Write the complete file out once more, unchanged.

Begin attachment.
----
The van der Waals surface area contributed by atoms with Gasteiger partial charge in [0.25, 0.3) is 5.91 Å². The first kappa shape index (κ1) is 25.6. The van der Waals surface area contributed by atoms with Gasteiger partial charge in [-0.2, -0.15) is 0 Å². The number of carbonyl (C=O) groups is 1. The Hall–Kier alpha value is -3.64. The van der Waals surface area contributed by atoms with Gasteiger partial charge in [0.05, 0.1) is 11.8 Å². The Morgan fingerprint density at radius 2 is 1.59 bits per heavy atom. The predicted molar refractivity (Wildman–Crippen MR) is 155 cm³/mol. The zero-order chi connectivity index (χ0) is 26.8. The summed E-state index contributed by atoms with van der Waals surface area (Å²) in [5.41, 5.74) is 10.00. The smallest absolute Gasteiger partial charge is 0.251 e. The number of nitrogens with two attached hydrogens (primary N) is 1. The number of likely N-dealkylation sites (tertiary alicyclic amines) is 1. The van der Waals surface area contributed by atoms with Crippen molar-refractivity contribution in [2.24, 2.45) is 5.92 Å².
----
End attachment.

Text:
The van der Waals surface area contributed by atoms with Gasteiger partial charge in [0.25, 0.3) is 5.91 Å². The first kappa shape index (κ1) is 25.6. The van der Waals surface area contributed by atoms with Gasteiger partial charge in [-0.2, -0.15) is 0 Å². The number of carbonyl (C=O) groups is 1. The Hall–Kier alpha value is -3.64. The van der Waals surface area contributed by atoms with Gasteiger partial charge in [0.05, 0.1) is 11.8 Å². The Morgan fingerprint density at radius 2 is 1.59 bits per heavy atom. The predicted molar refractivity (Wildman–Crippen MR) is 155 cm³/mol. The zero-order chi connectivity index (χ0) is 26.8. The summed E-state index contributed by atoms with van der Waals surface area (Å²) in [5.41, 5.74) is 10.00. The smallest absolute Gasteiger partial charge is 0.251 e. The number of nitrogens with two attached hydrogens (primary N) is 1. The number of likely N-dealkylation sites (tertiary alicyclic amines) is 1. The van der Waals surface area contributed by atoms with Crippen molar-refractivity contribution in [2.24, 2.45) is 5.92 Å².